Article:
Server crash or outage. Finally, cloud services crash and failures can destabilize the whole system, resulting in some data being destroyed permanently — as it once happened to Amazon’s EC2 cloud services. Of course, such incidents are extremely rare, yet the fact of possibility should convince you to consider taking extra measures which will help you to ensure the best protection of your data.
WHAT ARE THOSE MEASURES?
1. Create unique passwords for accounts
Start off with making sure you haven’t used the same password elsewhere: when you create a unique password for each of your accounts, you avert the possibility of all of them being accessed by an intruder in case of hacking. A password manager — like RoboForm or LastPass — can be helpful at enhancing safety by generating hard-to-guess paroles and saving them on devices you frequently use to access online services. Remember, however, that you will have to provide proper protection for your devices — as, in case of physical theft, all the saved passwords might be compromised.
2. Apply two-factor authentication
Activated two-factor authentication will guarantee you will be notified if a hacker seeks to manipulate your password; of course, this method is not entirely foolproof, but it grants you a possibility to secure the information stored in your accounts from threats like cyber attacks. Also, do not neglect to select obscure questions whenever those are offered in a password setup process.
3. Review connected accounts
If your work implies sharing access to your cloud data storage, reviewing connected accounts is another important step in securing its contents. Any connected accounts that you discontinued should be removed as they may potentially become a gateway for hackers to access your current account. Always remember to keep lists clean on both cloud storage services and social media networks in order to prevent it.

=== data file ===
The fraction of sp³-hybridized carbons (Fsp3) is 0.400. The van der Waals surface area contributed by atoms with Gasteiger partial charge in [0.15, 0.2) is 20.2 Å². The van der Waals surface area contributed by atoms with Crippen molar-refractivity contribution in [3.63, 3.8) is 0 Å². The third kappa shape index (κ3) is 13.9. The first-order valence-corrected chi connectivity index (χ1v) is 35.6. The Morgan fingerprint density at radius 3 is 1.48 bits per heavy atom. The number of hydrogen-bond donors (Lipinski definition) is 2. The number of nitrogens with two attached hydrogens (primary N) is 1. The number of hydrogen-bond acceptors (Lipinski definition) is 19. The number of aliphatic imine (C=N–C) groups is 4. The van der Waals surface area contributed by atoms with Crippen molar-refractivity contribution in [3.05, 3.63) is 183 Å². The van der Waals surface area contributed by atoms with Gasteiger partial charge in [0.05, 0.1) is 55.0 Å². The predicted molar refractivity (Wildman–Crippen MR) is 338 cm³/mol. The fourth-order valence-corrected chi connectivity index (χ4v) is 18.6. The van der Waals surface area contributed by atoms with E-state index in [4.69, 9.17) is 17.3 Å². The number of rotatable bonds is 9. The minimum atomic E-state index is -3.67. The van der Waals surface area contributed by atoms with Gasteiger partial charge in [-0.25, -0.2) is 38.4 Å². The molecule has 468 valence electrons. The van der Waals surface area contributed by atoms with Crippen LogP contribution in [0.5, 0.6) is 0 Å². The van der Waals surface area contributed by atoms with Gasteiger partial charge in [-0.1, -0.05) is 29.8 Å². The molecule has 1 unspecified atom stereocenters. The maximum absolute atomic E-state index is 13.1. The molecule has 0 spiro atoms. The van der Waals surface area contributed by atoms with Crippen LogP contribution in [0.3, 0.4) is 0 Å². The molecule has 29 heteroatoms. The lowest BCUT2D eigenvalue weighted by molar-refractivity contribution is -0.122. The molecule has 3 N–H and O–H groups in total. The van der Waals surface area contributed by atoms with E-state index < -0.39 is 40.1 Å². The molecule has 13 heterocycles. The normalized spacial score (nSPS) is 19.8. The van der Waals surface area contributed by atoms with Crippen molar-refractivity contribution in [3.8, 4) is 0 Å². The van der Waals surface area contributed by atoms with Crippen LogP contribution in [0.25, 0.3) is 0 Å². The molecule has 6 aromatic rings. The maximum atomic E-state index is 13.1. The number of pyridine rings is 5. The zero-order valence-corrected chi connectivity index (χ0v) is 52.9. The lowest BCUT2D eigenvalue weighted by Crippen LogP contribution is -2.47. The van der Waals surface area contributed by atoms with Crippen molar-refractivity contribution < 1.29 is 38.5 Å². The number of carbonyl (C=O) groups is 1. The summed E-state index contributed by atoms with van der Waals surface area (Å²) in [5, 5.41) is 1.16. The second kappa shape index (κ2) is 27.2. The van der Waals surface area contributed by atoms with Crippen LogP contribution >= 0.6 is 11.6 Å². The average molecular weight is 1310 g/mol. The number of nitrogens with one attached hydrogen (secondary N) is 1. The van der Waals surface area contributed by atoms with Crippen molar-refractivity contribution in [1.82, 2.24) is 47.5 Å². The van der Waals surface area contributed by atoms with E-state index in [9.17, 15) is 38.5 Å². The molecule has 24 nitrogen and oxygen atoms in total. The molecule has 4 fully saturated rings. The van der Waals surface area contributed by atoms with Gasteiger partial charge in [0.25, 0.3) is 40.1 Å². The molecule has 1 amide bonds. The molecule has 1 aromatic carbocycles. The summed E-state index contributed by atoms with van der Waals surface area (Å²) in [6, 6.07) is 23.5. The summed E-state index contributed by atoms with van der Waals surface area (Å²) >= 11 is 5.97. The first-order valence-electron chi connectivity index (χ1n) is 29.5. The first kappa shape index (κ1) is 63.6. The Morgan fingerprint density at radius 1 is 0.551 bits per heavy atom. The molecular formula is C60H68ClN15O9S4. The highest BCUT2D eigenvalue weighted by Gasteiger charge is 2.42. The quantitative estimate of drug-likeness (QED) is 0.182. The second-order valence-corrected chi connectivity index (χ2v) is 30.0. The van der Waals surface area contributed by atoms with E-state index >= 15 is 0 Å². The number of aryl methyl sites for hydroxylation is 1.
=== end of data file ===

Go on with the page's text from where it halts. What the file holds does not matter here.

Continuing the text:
4. Multiple backups
Setting up the automated backup (specifically, cloud-to-cloud backup) would also be a wise thing to do. Regardless of what guarantees are made by the cloud provider, you should always backup your most crucial information to few services at a time: the SLA (Service Level Agreement) that you receive will only cover you for the cost of the service, not for the value of the stored information, so it’s in your best interest to preserve that information in multiple places. Creating a few copies on an external hard drive is an option, too. By the way, if your hard drive is lost, you can do hard drive recovery here.
5. Encryption means safety
As to highly sensitive information, it’s vital to encrypt the data on your own server before placing it into the cloud. As an alternative, you can pick a cloud service vendor that offers local decryption in addition to storage instead of performing it on your own — which also reduces the possibility that service providers or server administrators will be able to access your data (also referred to as zero-knowledge privacy).
These are the most secure ways of minimizing the chances of losing the information you keep in cloud-based storage. And finally, apart from following the tips mentioned above, remember to get to know service providers as much as you can.